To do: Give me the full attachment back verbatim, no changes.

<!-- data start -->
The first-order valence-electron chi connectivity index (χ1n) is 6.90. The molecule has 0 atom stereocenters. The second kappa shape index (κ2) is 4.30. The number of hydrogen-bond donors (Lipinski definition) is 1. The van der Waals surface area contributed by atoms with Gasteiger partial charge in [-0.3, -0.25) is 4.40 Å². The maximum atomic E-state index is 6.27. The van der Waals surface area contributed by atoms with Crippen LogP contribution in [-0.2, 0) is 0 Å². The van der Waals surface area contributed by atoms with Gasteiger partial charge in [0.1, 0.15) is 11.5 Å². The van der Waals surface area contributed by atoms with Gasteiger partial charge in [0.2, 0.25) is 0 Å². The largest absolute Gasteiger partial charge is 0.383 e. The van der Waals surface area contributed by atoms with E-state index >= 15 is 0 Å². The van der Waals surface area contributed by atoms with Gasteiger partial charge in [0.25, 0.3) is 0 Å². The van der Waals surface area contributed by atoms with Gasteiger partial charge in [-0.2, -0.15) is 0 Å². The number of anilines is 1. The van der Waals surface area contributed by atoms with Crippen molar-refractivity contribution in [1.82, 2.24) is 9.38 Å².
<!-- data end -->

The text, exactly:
The first-order valence-electron chi connectivity index (χ1n) is 6.90. The molecule has 0 atom stereocenters. The second kappa shape index (κ2) is 4.30. The number of hydrogen-bond donors (Lipinski definition) is 1. The van der Waals surface area contributed by atoms with Gasteiger partial charge in [-0.3, -0.25) is 4.40 Å². The maximum atomic E-state index is 6.27. The van der Waals surface area contributed by atoms with Crippen LogP contribution in [-0.2, 0) is 0 Å². The van der Waals surface area contributed by atoms with Gasteiger partial charge in [0.1, 0.15) is 11.5 Å². The van der Waals surface area contributed by atoms with Gasteiger partial charge in [0.2, 0.25) is 0 Å². The largest absolute Gasteiger partial charge is 0.383 e. The van der Waals surface area contributed by atoms with E-state index >= 15 is 0 Å². The van der Waals surface area contributed by atoms with Gasteiger partial charge in [0.25, 0.3) is 0 Å². The van der Waals surface area contributed by atoms with Gasteiger partial charge in [-0.2, -0.15) is 0 Å². The number of anilines is 1. The van der Waals surface area contributed by atoms with Crippen molar-refractivity contribution in [1.82, 2.24) is 9.38 Å².